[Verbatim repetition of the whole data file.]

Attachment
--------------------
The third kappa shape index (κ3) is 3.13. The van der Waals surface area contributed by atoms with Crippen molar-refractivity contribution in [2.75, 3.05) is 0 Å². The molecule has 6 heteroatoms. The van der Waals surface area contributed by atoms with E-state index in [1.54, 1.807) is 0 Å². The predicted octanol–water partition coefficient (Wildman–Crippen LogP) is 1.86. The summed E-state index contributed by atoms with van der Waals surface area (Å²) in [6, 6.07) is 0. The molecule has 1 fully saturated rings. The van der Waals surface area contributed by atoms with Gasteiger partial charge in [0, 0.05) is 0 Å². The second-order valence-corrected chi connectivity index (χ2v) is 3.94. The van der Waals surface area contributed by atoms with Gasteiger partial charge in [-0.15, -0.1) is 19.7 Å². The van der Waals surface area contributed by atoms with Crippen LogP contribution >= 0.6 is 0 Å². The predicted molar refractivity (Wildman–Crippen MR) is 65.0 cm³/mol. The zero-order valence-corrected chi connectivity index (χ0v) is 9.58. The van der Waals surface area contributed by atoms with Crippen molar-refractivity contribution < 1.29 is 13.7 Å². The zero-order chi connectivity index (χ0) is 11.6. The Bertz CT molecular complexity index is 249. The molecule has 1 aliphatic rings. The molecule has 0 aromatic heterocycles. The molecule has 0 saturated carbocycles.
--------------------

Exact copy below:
The third kappa shape index (κ3) is 3.13. The van der Waals surface area contributed by atoms with Crippen molar-refractivity contribution in [2.75, 3.05) is 0 Å². The molecule has 6 heteroatoms. The van der Waals surface area contributed by atoms with E-state index in [1.54, 1.807) is 0 Å². The predicted octanol–water partition coefficient (Wildman–Crippen LogP) is 1.86. The summed E-state index contributed by atoms with van der Waals surface area (Å²) in [6, 6.07) is 0. The molecule has 1 fully saturated rings. The van der Waals surface area contributed by atoms with Gasteiger partial charge in [0, 0.05) is 0 Å². The second-order valence-corrected chi connectivity index (χ2v) is 3.94. The van der Waals surface area contributed by atoms with Gasteiger partial charge in [-0.15, -0.1) is 19.7 Å². The van der Waals surface area contributed by atoms with Crippen LogP contribution >= 0.6 is 0 Å². The predicted molar refractivity (Wildman–Crippen MR) is 65.0 cm³/mol. The zero-order valence-corrected chi connectivity index (χ0v) is 9.58. The van der Waals surface area contributed by atoms with Crippen molar-refractivity contribution < 1.29 is 13.7 Å². The zero-order chi connectivity index (χ0) is 11.6. The Bertz CT molecular complexity index is 249. The molecule has 1 aliphatic rings. The molecule has 0 aromatic heterocycles. The molecule has 0 saturated carbocycles.